Shifting Your Digital Ad Budget —> Match Ad Dollar Spend With Content Curation Investment

The role of B2B digital communications has challenged me in so many ways, every day as a storyteller. I am attracted to the projects that brings audiences new places to explore, learn, feel, connect, and share. I have struggled to think through the marketing lens, actually…it is quite hard for me.

Over the last year, we have been working with groups ranging from large national clients to smaller business/organizations…and many things are ringing with the same tune. Digital marketing is a lot of damn work because people just do not like digital ads. We have to tell stories and put digital ad dollars being content for more effecting impact.

The Next Web just released a story reporting close to 200 million people are using adblockers, up 41 percent from 2014. It is estimated this will cost publishers roughly $21.8 billion in lost revenue.


From The Next Web: “That’s just six percent of the global internet population, but it’s worth noting that their adblocking habits account for 14 percent of the global ad spend. The report adds that in 2016, it will cost publishers over $41 billion.”

Just last year, I was working on a project with an extremely large monthly Google budget. The trends were indicating that they had bought up too many adwords, over saturating the market loosing ground against the competition. Bottomline, their competition is getting smart, buying up more market share, shifting the tide showing diminishing returns on SEM and SEO investments. 

Imagine, taking those half of those millions and investing in people, stories, groups, and sharable content. Imagine leading the charge in content curation and less in just digital ad placement and reach. Reach is good, but imagine if that reach does not allow you to attract the right audience.

BHPhotoVideo.com Example
As I was browsing my favorite website, I found something interesting. BHPhotoVideo.com is one of my favorite sites and I know they like to use the same digital advertising tactics. But, when I search for a gadget, I do not go to Google first to search for that particular item…I just go to BHPhotoVideo.com.

As I scrolled down…I noticed some interesting, a trending section at the bottom. Lots of social updates from consumers, bloggers, trending products, consumer images…content showcasing products in their context. I expected when I click a trending item that I would go to read more about why it was trending, but actually I was taken to a product page. This allowed me to see the consumer conversations along side actual products, then allowed me to click to see the product.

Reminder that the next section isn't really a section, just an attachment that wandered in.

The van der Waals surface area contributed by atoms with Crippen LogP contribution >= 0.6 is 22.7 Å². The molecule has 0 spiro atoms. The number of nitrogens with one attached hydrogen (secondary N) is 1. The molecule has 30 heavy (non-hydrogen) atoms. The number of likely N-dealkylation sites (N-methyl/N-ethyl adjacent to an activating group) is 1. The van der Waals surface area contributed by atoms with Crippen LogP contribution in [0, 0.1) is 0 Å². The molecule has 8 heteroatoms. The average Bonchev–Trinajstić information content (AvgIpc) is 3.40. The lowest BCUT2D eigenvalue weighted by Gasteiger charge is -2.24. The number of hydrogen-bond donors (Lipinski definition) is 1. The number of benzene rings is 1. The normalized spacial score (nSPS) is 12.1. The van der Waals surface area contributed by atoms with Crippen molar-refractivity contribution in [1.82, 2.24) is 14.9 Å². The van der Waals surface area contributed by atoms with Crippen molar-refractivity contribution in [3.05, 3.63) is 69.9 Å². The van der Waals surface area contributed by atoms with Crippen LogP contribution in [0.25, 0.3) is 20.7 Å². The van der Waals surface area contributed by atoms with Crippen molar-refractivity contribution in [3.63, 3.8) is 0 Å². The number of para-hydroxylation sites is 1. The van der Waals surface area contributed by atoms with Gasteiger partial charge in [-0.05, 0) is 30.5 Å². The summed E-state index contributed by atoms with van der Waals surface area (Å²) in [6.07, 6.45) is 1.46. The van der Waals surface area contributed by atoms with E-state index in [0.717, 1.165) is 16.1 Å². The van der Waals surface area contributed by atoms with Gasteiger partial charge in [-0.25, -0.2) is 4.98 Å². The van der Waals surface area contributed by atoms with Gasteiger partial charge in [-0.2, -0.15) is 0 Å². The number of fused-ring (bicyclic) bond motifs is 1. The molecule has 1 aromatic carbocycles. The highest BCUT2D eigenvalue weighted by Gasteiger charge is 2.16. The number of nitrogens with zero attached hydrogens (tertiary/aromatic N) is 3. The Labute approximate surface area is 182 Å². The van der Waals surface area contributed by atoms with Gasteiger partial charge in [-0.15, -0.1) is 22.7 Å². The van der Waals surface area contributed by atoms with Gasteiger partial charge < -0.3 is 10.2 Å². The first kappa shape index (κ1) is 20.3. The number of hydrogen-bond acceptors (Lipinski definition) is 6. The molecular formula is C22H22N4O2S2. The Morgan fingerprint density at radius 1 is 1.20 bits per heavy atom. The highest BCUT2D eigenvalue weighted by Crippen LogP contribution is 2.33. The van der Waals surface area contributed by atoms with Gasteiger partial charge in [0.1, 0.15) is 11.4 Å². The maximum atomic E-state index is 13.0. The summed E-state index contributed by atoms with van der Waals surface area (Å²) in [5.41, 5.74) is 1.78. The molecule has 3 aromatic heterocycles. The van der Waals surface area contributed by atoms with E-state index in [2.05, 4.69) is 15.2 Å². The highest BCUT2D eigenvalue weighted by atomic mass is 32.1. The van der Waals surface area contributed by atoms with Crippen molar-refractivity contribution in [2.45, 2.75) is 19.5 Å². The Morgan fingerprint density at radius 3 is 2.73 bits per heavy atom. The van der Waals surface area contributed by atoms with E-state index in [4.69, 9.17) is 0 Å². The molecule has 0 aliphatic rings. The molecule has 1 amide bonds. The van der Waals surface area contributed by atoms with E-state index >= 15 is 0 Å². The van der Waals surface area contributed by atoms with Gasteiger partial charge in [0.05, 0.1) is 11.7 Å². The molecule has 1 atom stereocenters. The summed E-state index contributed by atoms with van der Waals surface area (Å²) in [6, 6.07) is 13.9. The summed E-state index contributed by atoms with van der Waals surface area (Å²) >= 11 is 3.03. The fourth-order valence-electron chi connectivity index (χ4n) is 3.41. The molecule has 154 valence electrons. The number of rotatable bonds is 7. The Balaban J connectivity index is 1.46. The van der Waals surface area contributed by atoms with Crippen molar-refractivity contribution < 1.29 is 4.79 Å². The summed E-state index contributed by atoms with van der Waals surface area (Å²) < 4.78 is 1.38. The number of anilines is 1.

Manfrotto Facebook Example
Another company I follow is Manfrotto’s Facebook page.  I am a huge fan of Manfrotto bags and tripods, especially after they bought my favorite bag company Kata.

 I started following their Facebook page where they share images from their consumers, specifically how they are using their bags and tripods in their everyday life.

Each day, you see these products as they are being used in real life, not just a product with a “For Sale” sign. The hardest thing about buying a bag or tripod is size, does it fit my situation, and is it affordable. These social media posts/updates allow me to see these products being used everyday by people like me.

Canon #BringIt Example
Finally, I love Canon’s #BringIt initiative on Instagram. People are sharing pictures taken with their Canon cameras and including the #BringIt hashtag. Canon selects images daily that they feel live up to the #BringIt mantra and post these images on their BringIt website: https://bringit.usa.canon.com/. If you go to the website, you might see lots of pictures of Rosebud!

This allows you to see others and how they are using the cameras and the types of images captured everyday using all types of Canon cameras, from people just like me.


Concerns of Auto-Pilot Mode of Scheduling, Digital Automation, and Digital Ad Buys

The time is now! Telling rich stories has become ever more important in the world of organic storytelling. It is providing a much needed balance to digital content marketing efforts inside agencies and inside organizations. With more and more access to digital marketing tools and automation, the temptation is to put more thrust behind reach rather than substance.

We are finding more and more groups and willing to jump the digital ad buys quickly and begin to ignore the far reaching sustainable efforts of organic storytelling they have built. It is easy now…to create budgets with digital advertising dollars and completely ignore the organic portion of the social/digital space. With the announcement of that Hootsuite has added Instagram into their distribution dashboard, they are claiming “Love”.

We know what is coming down the pipe, Instagram is about to open up the digital ad network so medium to small brands will have the same access as large brands like McDonalds, Taco Bell, and many others.